Brazil police make 3rd arrest in rape of American woman
April 2, 2013 -- Updated 1546 GMT (2346 HKT)
- A foreign tourist is kidnapped, raped and robbed on a minibus
- A male passenger on the minibus also is held captive and robbed
- The incident highlights security concerns in Rio before upcoming high-profile events
Sao Paulo, Brazil (CNN) -- Police in Brazil have arrested a third person in connection with the rape of an American woman on a minibus in Rio de Janeiro.
Carlos Armando Costa dos Santos was arrested Monday night, police said.
The woman boarded the minibus with another tourist in the Copacabana beach district in Rio de Janeiro early Saturday. Three men subsequently boarded the minibus and forced off all the other passengers, police said.
The woman was raped, and the other tourist, a man, was held captive and robbed, authorities said.
Their credit cards were used at multiple locations inside and outside of Rio de Janeiro over a span of hours, the police said in a statement.
According to Brazilian newspapers, the man was handcuffed and beaten, while the woman was repeatedly raped. The two were dumped in Itaborai, a city more than 30 miles (about 50 kilometers) away, after six hours, O Globo newspaper said.
Earlier, police arrested two men, both in their early 20s. They are Jonathan Foudakis de Souza and Wallace Aparecido Souza Silva.
The U.S. Consulate is in contact with the victim and is providing all appropriate consular assistance, said a State Department official, who did not want to be identified because he was not authorized to talk about the case
The rape highlights security concerns in the Brazilian city that will host matches in the 2014 World Cup and will put on the Summer Olympics two years later. '
As more women come forward saying they were victims of similar attacks, Rio de Janeiro's Civil Police Chief Martha Rocha issued a written apology. She also fired two police officers responsible for handling rape cases.
Rio has gone a long way toward cleaning up its image as one of Latin America's most violent cities. But Brazilian media already are drawing parallels between this attack and the infamous gang rape of a young woman on a bus in India.
Part of complete coverage on
December 19, 2013 -- Updated 1704 GMT (0104 HKT)
Google's acquisition of a military robot maker prompts Douglas Rushkoff to ask how the deal fits the company's value of "don't be evil."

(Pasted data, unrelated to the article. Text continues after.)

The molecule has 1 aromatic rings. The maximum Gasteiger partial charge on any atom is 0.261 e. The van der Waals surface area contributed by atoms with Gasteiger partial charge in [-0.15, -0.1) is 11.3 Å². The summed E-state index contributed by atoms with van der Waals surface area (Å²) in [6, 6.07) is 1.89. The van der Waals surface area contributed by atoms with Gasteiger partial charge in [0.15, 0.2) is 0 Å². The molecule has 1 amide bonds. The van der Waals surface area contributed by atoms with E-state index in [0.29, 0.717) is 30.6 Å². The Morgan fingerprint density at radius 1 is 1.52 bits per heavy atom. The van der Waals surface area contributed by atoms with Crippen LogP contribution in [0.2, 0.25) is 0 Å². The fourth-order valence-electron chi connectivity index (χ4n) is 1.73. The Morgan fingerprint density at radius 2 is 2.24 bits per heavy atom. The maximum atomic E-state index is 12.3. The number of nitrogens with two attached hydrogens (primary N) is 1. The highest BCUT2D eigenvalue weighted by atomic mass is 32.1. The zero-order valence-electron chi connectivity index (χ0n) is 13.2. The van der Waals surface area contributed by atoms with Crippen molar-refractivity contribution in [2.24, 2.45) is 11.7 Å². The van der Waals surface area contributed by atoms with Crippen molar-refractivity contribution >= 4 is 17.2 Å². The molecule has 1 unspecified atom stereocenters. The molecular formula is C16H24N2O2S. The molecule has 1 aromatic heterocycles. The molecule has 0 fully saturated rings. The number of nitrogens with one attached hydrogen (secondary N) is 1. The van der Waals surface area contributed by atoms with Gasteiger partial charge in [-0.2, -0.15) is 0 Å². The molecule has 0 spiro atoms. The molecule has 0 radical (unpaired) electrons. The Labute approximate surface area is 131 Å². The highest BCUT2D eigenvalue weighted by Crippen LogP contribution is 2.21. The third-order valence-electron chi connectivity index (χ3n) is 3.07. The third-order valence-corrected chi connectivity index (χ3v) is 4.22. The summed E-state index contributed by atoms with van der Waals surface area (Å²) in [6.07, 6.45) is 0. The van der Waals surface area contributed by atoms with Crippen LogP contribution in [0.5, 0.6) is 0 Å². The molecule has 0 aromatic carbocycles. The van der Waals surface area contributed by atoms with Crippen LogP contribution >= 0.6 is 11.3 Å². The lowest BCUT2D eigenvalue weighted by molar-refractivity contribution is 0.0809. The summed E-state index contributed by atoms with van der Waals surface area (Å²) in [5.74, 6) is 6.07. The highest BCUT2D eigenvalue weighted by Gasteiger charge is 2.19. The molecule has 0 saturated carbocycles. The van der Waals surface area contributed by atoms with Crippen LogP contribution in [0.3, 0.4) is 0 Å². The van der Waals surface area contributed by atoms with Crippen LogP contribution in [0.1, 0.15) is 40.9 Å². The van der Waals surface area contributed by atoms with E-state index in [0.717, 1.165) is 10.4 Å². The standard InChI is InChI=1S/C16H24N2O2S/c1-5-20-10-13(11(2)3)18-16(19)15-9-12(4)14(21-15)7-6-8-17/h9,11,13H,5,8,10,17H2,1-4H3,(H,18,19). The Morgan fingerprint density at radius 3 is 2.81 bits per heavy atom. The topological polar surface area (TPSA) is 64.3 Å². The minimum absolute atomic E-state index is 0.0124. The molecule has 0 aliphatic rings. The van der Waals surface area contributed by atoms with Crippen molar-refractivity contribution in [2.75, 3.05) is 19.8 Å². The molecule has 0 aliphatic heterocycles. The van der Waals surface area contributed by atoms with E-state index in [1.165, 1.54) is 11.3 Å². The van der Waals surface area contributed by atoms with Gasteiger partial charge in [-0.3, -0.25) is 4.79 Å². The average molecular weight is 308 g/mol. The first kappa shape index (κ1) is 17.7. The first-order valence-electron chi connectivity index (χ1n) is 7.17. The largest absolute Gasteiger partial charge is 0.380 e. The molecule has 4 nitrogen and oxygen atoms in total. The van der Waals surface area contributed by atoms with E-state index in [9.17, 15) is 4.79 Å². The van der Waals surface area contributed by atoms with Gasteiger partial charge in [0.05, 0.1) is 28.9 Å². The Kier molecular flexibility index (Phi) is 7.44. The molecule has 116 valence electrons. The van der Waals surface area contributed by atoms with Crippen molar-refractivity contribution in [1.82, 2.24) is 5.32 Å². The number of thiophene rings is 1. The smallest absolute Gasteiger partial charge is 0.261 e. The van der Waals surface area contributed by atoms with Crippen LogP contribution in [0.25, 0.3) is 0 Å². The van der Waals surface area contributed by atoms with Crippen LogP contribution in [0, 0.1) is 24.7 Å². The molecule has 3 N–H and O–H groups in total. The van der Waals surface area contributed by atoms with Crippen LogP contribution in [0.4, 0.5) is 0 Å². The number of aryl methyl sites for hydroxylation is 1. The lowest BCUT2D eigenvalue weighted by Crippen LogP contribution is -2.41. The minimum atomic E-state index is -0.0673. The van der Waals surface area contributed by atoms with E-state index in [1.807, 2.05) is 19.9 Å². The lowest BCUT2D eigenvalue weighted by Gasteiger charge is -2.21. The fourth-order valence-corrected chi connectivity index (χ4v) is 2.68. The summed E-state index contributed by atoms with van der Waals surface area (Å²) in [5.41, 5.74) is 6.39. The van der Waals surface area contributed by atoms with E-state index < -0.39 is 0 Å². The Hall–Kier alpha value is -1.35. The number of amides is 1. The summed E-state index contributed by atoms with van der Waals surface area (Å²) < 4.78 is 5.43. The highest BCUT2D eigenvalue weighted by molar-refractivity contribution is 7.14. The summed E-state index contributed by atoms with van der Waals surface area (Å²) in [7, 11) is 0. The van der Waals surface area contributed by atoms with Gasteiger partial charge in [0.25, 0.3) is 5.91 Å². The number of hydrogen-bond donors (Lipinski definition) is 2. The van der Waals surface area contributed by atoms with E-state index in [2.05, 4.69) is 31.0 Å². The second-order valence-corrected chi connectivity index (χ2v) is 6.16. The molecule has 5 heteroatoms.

After their leader Kim Jong Un had his own uncle executed, how do ordinary North Koreans feel?
December 20, 2013 -- Updated 1226 GMT (2026 HKT)
Despite wanting to be a great power, India often fails to behave like one, writes Jeremy Carl.
December 21, 2013 -- Updated 0035 GMT (0835 HKT)
What scope do western governments have to influence change for the better?
December 19, 2013 -- Updated 1319 GMT (2119 HKT)
Extremist attacks of the kind that claimed the life of UK soldier Lee Rigby do not come out of thin air, analysts say.
December 20, 2013 -- Updated 1814 GMT (0214 HKT)
From tycoon bankruptcies to billion-dollar takeovers, 2013 has been a roller coaster year.
December 19, 2013 -- Updated 1026 GMT (1826 HKT)
Which has been the craziest year in travel history? It just could be 2013.
December 19, 2013 -- Updated 1216 GMT (2016 HKT)
Kickstarter is one of the world's largest crowdfunding websites -- over 53,000 projects have been born.
December 20, 2013 -- Updated 1642 GMT (0042 HKT)
Browse through images you don't always see in news reports, taken by CNN teams all around the world.
December 20, 2013 -- Updated 1525 GMT (2325 HKT)
Each day, CNN brings you an image capturing a moment to remember. Look back at the photographs that chronicled 2013.
December 20, 2013 -- Updated 0236 GMT (1036 HKT)
Never mind the baubles -- one of these Christmas trees is made of macaroons.
December 19, 2013 -- Updated 1203 GMT (2003 HKT)
What do you need to map a billion stars? A billion-pixel camera certainly helps.
Today's five most popular stories